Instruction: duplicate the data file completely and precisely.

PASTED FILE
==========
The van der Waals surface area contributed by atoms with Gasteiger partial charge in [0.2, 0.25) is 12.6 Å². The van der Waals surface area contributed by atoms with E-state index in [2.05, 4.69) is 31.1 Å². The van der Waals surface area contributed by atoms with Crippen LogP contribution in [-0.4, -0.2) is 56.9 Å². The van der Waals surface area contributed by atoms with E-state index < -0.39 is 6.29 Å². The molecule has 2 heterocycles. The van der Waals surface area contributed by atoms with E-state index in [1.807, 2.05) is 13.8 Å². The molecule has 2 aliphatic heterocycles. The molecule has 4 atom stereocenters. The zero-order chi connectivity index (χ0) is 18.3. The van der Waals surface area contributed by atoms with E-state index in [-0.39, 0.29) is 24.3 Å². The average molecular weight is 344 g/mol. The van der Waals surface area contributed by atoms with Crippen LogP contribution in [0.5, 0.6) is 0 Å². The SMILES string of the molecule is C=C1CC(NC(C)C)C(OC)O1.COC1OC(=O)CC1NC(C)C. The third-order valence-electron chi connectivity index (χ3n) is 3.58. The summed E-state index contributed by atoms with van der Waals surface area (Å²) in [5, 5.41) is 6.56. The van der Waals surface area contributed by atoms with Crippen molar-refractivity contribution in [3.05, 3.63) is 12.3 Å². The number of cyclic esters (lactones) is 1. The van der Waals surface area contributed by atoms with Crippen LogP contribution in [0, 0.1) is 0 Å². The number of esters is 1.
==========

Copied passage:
The van der Waals surface area contributed by atoms with Gasteiger partial charge in [0.2, 0.25) is 12.6 Å². The van der Waals surface area contributed by atoms with E-state index in [2.05, 4.69) is 31.1 Å². The van der Waals surface area contributed by atoms with Crippen LogP contribution in [-0.4, -0.2) is 56.9 Å². The van der Waals surface area contributed by atoms with E-state index < -0.39 is 6.29 Å². The molecule has 2 heterocycles. The van der Waals surface area contributed by atoms with E-state index in [1.807, 2.05) is 13.8 Å². The molecule has 2 aliphatic heterocycles. The molecule has 4 atom stereocenters. The zero-order chi connectivity index (χ0) is 18.3. The van der Waals surface area contributed by atoms with E-state index in [-0.39, 0.29) is 24.3 Å². The average molecular weight is 344 g/mol. The van der Waals surface area contributed by atoms with Crippen LogP contribution in [0.5, 0.6) is 0 Å². The SMILES string of the molecule is C=C1CC(NC(C)C)C(OC)O1.COC1OC(=O)CC1NC(C)C. The third-order valence-electron chi connectivity index (χ3n) is 3.58. The summed E-state index contributed by atoms with van der Waals surface area (Å²) in [5, 5.41) is 6.56. The van der Waals surface area contributed by atoms with Crippen molar-refractivity contribution in [3.05, 3.63) is 12.3 Å². The number of cyclic esters (lactones) is 1. The van der Waals surface area contributed by atoms with Crippen LogP contribution in [0, 0.1) is 0 Å². The number of esters is 1.